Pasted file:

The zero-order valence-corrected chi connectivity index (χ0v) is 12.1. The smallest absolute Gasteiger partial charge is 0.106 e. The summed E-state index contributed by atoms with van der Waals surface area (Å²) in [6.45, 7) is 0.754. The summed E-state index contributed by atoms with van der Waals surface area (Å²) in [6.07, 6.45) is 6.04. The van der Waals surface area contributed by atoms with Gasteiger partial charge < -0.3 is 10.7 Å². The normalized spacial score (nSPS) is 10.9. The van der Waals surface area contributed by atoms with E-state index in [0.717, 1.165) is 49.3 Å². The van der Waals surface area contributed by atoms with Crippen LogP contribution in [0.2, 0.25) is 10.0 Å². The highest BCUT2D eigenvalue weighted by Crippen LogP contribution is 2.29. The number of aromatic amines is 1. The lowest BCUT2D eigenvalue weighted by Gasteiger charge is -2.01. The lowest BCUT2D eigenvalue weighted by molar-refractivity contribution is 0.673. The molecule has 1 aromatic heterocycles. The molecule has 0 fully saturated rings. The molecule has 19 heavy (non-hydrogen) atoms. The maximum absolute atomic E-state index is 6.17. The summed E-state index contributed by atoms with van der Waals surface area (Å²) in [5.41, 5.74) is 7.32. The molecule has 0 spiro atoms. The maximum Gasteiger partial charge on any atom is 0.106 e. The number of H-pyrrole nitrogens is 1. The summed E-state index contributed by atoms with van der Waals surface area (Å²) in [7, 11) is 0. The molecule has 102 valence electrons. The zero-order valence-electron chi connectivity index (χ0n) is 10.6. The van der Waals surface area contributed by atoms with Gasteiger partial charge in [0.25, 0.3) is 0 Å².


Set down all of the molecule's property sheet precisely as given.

The zero-order valence-corrected chi connectivity index (χ0v) is 12.1. The smallest absolute Gasteiger partial charge is 0.106 e. The summed E-state index contributed by atoms with van der Waals surface area (Å²) in [6.45, 7) is 0.754. The summed E-state index contributed by atoms with van der Waals surface area (Å²) in [6.07, 6.45) is 6.04. The van der Waals surface area contributed by atoms with Gasteiger partial charge < -0.3 is 10.7 Å². The normalized spacial score (nSPS) is 10.9. The van der Waals surface area contributed by atoms with E-state index in [0.717, 1.165) is 49.3 Å². The van der Waals surface area contributed by atoms with Crippen LogP contribution in [0.2, 0.25) is 10.0 Å². The highest BCUT2D eigenvalue weighted by Crippen LogP contribution is 2.29. The number of aromatic amines is 1. The lowest BCUT2D eigenvalue weighted by Gasteiger charge is -2.01. The lowest BCUT2D eigenvalue weighted by molar-refractivity contribution is 0.673. The molecule has 1 aromatic heterocycles. The molecule has 0 fully saturated rings. The molecule has 19 heavy (non-hydrogen) atoms. The maximum absolute atomic E-state index is 6.17. The summed E-state index contributed by atoms with van der Waals surface area (Å²) in [5.41, 5.74) is 7.32. The molecule has 0 spiro atoms. The maximum Gasteiger partial charge on any atom is 0.106 e. The number of H-pyrrole nitrogens is 1. The summed E-state index contributed by atoms with van der Waals surface area (Å²) in [7, 11) is 0. The molecule has 102 valence electrons. The zero-order valence-electron chi connectivity index (χ0n) is 10.6. The van der Waals surface area contributed by atoms with Gasteiger partial charge in [0.25, 0.3) is 0 Å².